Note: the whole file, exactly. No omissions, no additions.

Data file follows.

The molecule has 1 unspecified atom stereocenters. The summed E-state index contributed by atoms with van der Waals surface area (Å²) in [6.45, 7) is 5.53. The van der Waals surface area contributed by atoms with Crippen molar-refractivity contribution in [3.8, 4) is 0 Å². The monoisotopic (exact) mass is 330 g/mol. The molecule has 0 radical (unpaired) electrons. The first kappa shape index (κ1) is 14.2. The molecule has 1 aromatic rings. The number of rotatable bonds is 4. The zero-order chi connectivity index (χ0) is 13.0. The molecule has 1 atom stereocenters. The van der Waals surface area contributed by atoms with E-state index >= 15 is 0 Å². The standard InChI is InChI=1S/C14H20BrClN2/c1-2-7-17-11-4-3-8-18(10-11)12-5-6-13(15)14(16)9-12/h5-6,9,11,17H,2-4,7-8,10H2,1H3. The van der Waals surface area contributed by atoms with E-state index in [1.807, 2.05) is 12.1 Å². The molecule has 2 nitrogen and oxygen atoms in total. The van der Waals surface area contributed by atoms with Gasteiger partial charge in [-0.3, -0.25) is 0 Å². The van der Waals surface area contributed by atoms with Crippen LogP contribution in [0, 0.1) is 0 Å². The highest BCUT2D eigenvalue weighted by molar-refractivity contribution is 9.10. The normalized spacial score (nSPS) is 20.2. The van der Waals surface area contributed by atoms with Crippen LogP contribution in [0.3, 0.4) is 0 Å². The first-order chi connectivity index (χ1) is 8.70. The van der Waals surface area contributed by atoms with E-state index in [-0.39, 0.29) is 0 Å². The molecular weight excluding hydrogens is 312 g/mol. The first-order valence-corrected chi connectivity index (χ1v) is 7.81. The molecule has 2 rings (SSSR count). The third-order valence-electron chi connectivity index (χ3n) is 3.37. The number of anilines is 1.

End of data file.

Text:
The molecule has 1 unspecified atom stereocenters. The summed E-state index contributed by atoms with van der Waals surface area (Å²) in [6.45, 7) is 5.53. The van der Waals surface area contributed by atoms with Crippen molar-refractivity contribution in [3.8, 4) is 0 Å². The monoisotopic (exact) mass is 330 g/mol. The molecule has 0 radical (unpaired) electrons. The first kappa shape index (κ1) is 14.2. The molecule has 1 aromatic rings. The number of rotatable bonds is 4. The zero-order chi connectivity index (χ0) is 13.0. The molecule has 1 atom stereocenters. The van der Waals surface area contributed by atoms with E-state index >= 15 is 0 Å². The standard InChI is InChI=1S/C14H20BrClN2/c1-2-7-17-11-4-3-8-18(10-11)12-5-6-13(15)14(16)9-12/h5-6,9,11,17H,2-4,7-8,10H2,1H3. The van der Waals surface area contributed by atoms with E-state index in [1.807, 2.05) is 12.1 Å². The molecule has 2 nitrogen and oxygen atoms in total. The van der Waals surface area contributed by atoms with Gasteiger partial charge in [-0.3, -0.25) is 0 Å². The van der Waals surface area contributed by atoms with Crippen LogP contribution in [0, 0.1) is 0 Å². The highest BCUT2D eigenvalue weighted by molar-refractivity contribution is 9.10. The normalized spacial score (nSPS) is 20.2. The van der Waals surface area contributed by atoms with Crippen LogP contribution in [0.3, 0.4) is 0 Å². The first-order chi connectivity index (χ1) is 8.70. The van der Waals surface area contributed by atoms with E-state index in [-0.39, 0.29) is 0 Å². The molecular weight excluding hydrogens is 312 g/mol. The first-order valence-corrected chi connectivity index (χ1v) is 7.81. The molecule has 2 rings (SSSR count). The third-order valence-electron chi connectivity index (χ3n) is 3.37. The number of anilines is 1.